When we came to said waterhole, there were already a few jeeps waiting in queue. It was a tough decision: a part of me wanted to abandon the stakeout and seek greener pastures, pun intended, fearing that I was missing out on an opportunity elsewhere; another voice quieted the angst, and said to be patient, and that good things come to those who wait. “So wait fifteen minutes, at least,” I thought to myself. Other visitors obviously had the same thought as I; as we sat idly by, two, three jeeps gave up, and so I was moved up and had an unobstructed view of the waterhole.

Fifteen minutes turned into an hour, and with each passing minute, the pull of the great unknown tightened its hold on me. The longer the wait, the greater the disappointment. Then, a peacock strutted into view, then another, and before long two others joined the pair. Claim of the waterhole was theirs alone, and they had unfettered access to the water. And again, my hope was ignited at the coming of these birds. But hope oft deceives, and so a long branch tipped with leaves resembled a head. I was convinced that each time the leaves rustled it heralded the arrival of the leopard, and was not in fact the making of wind.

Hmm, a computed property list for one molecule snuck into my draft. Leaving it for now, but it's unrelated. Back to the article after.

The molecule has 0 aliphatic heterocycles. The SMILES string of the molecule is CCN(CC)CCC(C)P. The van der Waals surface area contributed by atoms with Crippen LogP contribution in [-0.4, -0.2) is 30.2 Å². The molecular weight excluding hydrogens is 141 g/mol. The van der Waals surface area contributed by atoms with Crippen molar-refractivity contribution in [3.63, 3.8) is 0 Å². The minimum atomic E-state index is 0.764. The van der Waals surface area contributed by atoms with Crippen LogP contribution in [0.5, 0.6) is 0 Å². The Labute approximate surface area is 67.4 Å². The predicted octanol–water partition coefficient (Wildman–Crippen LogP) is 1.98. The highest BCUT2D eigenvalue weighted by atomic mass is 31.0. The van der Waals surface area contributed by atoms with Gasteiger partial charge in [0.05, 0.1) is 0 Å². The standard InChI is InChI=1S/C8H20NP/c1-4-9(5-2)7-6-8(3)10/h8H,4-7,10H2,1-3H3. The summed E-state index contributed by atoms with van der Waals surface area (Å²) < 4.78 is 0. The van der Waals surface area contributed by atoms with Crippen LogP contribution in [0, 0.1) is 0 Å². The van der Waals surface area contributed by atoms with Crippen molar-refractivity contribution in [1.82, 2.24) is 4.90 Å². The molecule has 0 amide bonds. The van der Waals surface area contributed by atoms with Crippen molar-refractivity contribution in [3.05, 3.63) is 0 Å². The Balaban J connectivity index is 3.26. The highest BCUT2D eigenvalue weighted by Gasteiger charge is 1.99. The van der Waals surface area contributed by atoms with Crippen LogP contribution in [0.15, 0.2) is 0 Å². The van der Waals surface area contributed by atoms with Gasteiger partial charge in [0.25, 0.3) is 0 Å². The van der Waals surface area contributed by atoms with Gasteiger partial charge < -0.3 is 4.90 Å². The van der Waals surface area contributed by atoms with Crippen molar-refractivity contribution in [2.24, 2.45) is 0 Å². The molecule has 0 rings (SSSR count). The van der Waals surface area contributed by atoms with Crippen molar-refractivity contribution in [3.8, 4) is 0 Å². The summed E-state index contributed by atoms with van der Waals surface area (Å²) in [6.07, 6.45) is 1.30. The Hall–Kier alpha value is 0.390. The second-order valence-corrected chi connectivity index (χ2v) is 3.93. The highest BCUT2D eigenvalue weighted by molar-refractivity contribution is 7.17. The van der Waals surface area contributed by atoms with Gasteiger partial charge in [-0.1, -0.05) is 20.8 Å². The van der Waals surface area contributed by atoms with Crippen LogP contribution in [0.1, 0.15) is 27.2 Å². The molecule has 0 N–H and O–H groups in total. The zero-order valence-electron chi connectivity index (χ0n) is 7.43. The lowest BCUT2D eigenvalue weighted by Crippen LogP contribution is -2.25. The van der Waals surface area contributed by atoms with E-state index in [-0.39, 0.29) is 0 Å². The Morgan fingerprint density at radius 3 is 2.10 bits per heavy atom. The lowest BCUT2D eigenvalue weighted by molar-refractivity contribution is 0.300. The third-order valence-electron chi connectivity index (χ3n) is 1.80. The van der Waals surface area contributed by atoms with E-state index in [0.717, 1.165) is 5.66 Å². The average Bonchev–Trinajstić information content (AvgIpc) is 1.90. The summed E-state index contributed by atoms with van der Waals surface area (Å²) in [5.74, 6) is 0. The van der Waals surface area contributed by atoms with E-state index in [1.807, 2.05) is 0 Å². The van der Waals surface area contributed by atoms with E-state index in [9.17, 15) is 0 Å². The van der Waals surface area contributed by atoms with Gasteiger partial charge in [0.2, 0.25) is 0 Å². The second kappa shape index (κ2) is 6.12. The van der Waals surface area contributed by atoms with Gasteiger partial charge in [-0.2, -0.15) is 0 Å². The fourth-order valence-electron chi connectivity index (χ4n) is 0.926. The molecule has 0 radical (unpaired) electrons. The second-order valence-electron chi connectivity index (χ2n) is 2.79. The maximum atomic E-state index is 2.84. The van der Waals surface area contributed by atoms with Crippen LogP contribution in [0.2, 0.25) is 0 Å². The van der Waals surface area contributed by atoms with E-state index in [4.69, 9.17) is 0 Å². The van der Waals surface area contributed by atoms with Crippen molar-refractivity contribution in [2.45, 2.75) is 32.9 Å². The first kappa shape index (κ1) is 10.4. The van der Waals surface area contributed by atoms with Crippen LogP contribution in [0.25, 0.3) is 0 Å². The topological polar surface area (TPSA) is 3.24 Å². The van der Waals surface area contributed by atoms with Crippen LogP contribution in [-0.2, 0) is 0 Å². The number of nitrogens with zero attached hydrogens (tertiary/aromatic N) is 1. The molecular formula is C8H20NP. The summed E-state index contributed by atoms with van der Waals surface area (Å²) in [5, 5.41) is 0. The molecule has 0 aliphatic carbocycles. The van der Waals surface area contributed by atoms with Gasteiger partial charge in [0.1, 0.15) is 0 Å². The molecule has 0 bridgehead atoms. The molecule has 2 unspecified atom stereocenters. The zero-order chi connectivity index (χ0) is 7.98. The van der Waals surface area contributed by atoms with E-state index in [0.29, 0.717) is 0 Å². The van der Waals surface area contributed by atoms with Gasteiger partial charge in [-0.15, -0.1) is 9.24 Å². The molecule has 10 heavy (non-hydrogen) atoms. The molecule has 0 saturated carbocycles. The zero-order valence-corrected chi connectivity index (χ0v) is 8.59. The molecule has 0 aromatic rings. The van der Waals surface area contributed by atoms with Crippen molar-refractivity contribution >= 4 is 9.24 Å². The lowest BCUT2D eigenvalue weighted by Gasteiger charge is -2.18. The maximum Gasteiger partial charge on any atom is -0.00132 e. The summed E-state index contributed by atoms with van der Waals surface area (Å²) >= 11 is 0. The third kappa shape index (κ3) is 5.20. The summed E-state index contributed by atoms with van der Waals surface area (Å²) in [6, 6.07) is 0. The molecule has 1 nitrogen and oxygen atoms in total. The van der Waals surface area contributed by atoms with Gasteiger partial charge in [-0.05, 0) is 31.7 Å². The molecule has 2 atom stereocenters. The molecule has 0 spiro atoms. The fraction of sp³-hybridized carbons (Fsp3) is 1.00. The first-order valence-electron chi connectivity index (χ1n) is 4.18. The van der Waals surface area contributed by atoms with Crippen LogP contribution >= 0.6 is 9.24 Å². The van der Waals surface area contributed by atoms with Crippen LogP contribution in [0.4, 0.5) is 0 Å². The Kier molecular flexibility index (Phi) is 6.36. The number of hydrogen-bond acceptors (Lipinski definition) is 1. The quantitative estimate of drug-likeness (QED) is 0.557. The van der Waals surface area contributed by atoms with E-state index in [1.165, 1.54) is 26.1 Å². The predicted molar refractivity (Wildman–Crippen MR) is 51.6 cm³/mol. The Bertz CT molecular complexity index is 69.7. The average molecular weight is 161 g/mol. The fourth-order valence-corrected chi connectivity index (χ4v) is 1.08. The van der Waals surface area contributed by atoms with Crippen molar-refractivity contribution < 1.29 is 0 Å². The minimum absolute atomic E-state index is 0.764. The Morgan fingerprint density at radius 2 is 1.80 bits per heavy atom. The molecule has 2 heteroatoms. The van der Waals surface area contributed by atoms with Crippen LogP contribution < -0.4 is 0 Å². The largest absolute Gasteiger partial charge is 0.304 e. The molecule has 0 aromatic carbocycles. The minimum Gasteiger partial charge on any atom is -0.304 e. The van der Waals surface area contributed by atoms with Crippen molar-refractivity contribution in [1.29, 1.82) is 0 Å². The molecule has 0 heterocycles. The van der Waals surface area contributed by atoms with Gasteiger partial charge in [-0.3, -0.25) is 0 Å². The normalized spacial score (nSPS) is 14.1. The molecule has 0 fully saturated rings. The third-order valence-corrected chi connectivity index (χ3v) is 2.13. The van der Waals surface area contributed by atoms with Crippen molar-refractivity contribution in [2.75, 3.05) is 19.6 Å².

Yala Safari Leopard Sri Lanka Safari

Suddenly, piercing the still air was a bleat, loud and reverberating as metal jangling in a well. A deer’s siren. A portent. Danger was come. A bleat, then another, and now its rhythm was more intense. “There!” Dulshan said as he pointed to a disembodied figure. My eyes scanned the shrubbery, which veiled the supposed animal, and I could see nothing but green. And then, I espied a black-spotted tail, erect and curled. The leopard carefully surveyed his surroundings, because while he was in the upper echelons of the food chain, he was not altogether invulnerable or impervious to hurt. He took his time to regard every single thing within his line of sight, hiding against the lee of a tree.